Saturday, June 13, 2009

The Old Catholic Consecrators

Following on the intriguing discussion at The Continuum, below is the carefully-researched essay by Father John Jay Hughes found in his 1970 defence of Anglican Orders, Stewards of the Lord:

Whatever view one takes of the criticisms of Apostolicae curae in this book, it is indisputable that the situation envisaged by the Bull no longer exists. In the course of the last half-century bishops recognized by the Holy See as validly consecrated have taken part in a considerable number of Anglican episcopal consecrations as co-consecrators. A majority of the Anglican bishops in the world today, and probably the large majority, can trace their consecration to bishops about whose episcopal character there is no doubt. This has rendered the verdict of Apostolicae curae obsolete by creating a new situation which could not be foreseen in 1896. As exact information about the new streams of succession introduced into the Anglican episcopate in the last half-century is difficult to come by, we present here a brief list of consecrations and of the bishops concerned. Although the information which follows is believed to be accurate in all details, it can make no claim to completeness.

On 28 April 1908 three bishops of the Dutch Old Catholic Church consecrated the former Roman Catholic priest, Arnold Harris Mathew, a bishop in Utrecht. On 29 June 1919 Bishop Mathew consecrated Bishop de Landesberghes et de Rache.1 He was a co-consecrator on 12 January 1915 of Hiram Richard Hulse as Episcopalian Bishop of Cuba. Bishop Hulse, through his participation in numerous subsequent consecrations in the Episcopal Church, appears in the Table of Succession of almost all present bishops of the Episcopal Church in the United States,2 and in the Table of Succession of many of the present bishops of the Anglican Church of Canada.

Subsequent to the establishment of full intercommunion between the Anglican communion and the Old Catholic Church, bishops of the two churches began to take part as co-consecrators in the episcopal consecrations of the other church on a reciprocal basis. Each church recognised the validity of the other's ministry in advance. The exchange of consecrators was not motivated, therefore, by any residual doubts on one side or the other about the validity of the orders conferred in the two churches. The mingling of the two lines of episcopal succession was desired by both sides as a logical consequence of the existing relationship of intercommunion. Old Catholic bishops have acted as co-consecrators at the consecration of the following Anglican bishops:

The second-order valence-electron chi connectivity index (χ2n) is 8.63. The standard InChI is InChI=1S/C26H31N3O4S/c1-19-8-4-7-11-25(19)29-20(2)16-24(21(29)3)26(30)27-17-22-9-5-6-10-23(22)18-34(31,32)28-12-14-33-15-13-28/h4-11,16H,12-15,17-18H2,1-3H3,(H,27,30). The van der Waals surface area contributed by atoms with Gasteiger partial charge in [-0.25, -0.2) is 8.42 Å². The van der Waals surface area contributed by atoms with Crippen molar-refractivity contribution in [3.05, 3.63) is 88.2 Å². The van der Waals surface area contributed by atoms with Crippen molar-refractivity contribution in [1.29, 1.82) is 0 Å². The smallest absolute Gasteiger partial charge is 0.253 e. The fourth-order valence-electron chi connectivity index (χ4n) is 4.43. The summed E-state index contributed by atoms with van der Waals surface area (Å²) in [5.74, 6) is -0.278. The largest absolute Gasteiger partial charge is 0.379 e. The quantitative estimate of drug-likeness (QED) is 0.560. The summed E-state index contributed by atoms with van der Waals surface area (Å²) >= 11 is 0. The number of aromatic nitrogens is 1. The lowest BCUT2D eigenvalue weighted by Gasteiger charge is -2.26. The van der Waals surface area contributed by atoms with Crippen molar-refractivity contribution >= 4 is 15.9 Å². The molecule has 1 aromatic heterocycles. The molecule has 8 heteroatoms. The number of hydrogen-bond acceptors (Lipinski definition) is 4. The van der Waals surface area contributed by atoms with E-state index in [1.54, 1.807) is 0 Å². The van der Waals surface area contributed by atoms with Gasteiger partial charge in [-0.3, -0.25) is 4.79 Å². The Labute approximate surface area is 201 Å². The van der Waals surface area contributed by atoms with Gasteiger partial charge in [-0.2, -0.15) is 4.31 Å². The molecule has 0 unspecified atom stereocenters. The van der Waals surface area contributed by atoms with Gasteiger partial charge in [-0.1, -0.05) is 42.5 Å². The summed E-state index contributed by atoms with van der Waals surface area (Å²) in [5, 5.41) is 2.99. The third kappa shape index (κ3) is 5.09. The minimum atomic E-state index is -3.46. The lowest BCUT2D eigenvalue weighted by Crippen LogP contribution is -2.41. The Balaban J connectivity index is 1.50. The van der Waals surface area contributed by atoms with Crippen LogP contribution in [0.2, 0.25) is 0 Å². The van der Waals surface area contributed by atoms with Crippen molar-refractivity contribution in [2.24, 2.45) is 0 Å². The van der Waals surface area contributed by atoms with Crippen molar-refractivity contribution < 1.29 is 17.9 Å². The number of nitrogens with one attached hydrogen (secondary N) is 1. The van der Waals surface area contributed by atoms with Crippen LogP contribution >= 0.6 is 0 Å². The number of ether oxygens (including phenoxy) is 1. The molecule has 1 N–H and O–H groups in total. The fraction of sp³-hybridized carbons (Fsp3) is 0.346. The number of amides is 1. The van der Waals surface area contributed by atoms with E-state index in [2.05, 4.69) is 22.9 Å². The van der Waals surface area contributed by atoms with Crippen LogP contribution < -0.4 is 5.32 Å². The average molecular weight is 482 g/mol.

George Francis Graham-Brown, Bishop in Jerusalem; and Betram Fitzgerald Simpson, Bishop of Kensington, 24 June 1932

Harold Jocelyn Buxton, Bishop of Gibraltar; and Alfred Morris Gelsthorpe, Assistant Bishop on the Niger, 24 February 1933

Geoffrey Francis Alien, Bishop in Egypt(later translated to Derby, England); and Kenneth Charles Harman Warner, Bishop of Edinburgh, 25 January 1947

Robert Wright Stopford, Bishop of Fulham (now Bishop of London); and John Keith Russell, Assistant Bishop on the Upper Nile, 11 June 1955

Stanley A. Eley, Bishop of Gibraltar; John H. L. Phillips, Bishop of Portsmouth; A. W. Goodwin Hudson, Bishop Coadjutor of Sydney (Australia), 25 March 1960

George Christopher Cutts Pepys, Bishop of Buckingham; and Ronald Cedric Osbourne Goodchild, Bishop of Kensington 3, 1 May 1964

In addition bishops of the Polish National Catholic Church, whose orders are also recognized as valid by the Holy See, have taken part as co-consecrators in the consecration of the following Anglican bishops in North America:

United States of America

Harold E. Sawyer, Erie, Pa.; Horace W. B. Donegan, Suffragan (later
diocesan) of New York, 6 November 1946

Lauriston L. Scaife, Western New York, 28 October 1947

David Ernrys Richards, Suffragan of Albany, 19 July 1951

Donald H. V. Hallock, Coadjutor of Milwaukee (two Polish National Catholic
co-consecrators), 10 January 1952

Frederick J. Warnecke, Coadjutor of Bethlehem, Pa., 5 February 1953

William S. Thomas, Suffragan of Pittsburgh, 29 September 1953

John H. Esquirol, Suffragan of Connecticut, 9 April 1958

Charles Packard Gilson, Suffragan of Honolulu, later Bishop of Taiwan, 28 September 1961

Charles Waldo MacLean, Suffragan of Chicago, 14 February 1962

James Winchester Montgomery, Suffragan of Chicago, 29 September 1962

Albert Arthur Chambers, Springfield, Illinois, 1 October 1962

Charles Bowen Persell, Jr., Suffragan of Albany, 9 February 1963


Walter E. Bagnall, Niagara, 21 September 1949

Frederick H. Wilkinson, Coadjutor of Toronto, 6 January 1953

William A. Townshend, Suffragan of Huron, 30 November 1955

George B. Snell, Suffragan of Toronto, 25 January 1956

Henry R. Hunt, Suffragan of Toronto, 6 January 1960

Harold F. G. Appleyard, Suffragan of Huron, 6 January 1961 4

It is sometimes argued that the participation of these non-Anglican bishops as co-consecrators is worthless because a defective sacramental form was used at these consecrations,5 or because the co-consecrators in the Anglican rite do not join in reciting the words of the essential form, but merely lay their hands on the head of the bishop being consecrated while the form is said by the archbishop or other chief consecrator alone. The assumption underlying the second of these two objections is not entirely correct. The custom at the consecrations in England is for the Old Catholic bishops to lay on hands either with the Anglican bishops or subsequently, and to say, 'Accipe Spiritum Sanctum'.6 To argue, however, that the silent imposition of the co-consecrators' hands in the Anglican rite, while the chief consecrator alone says the form in the name of all, is worthless is to impose upon Anglicans standards which Roman Catholic theologians would not think of imposing upon their own bishops. This argument is like saying that all Roman Catholic ordinations to the priesthood today are invalid because the essential laying on of hands is separated from the utterance of the essential form as defined by Pius XII in 1947. The answer to this objection is that there is a 'moral unity' between the silent and essential laying on of hands and the following prayer which contains the words of the essential form. On the same principles the silent participation of co-consecrators in the laying on of hands in the Anglican rite of episcopal consecration is a 'moral participation' in the essential form, which is said by the chief consecrator alone.7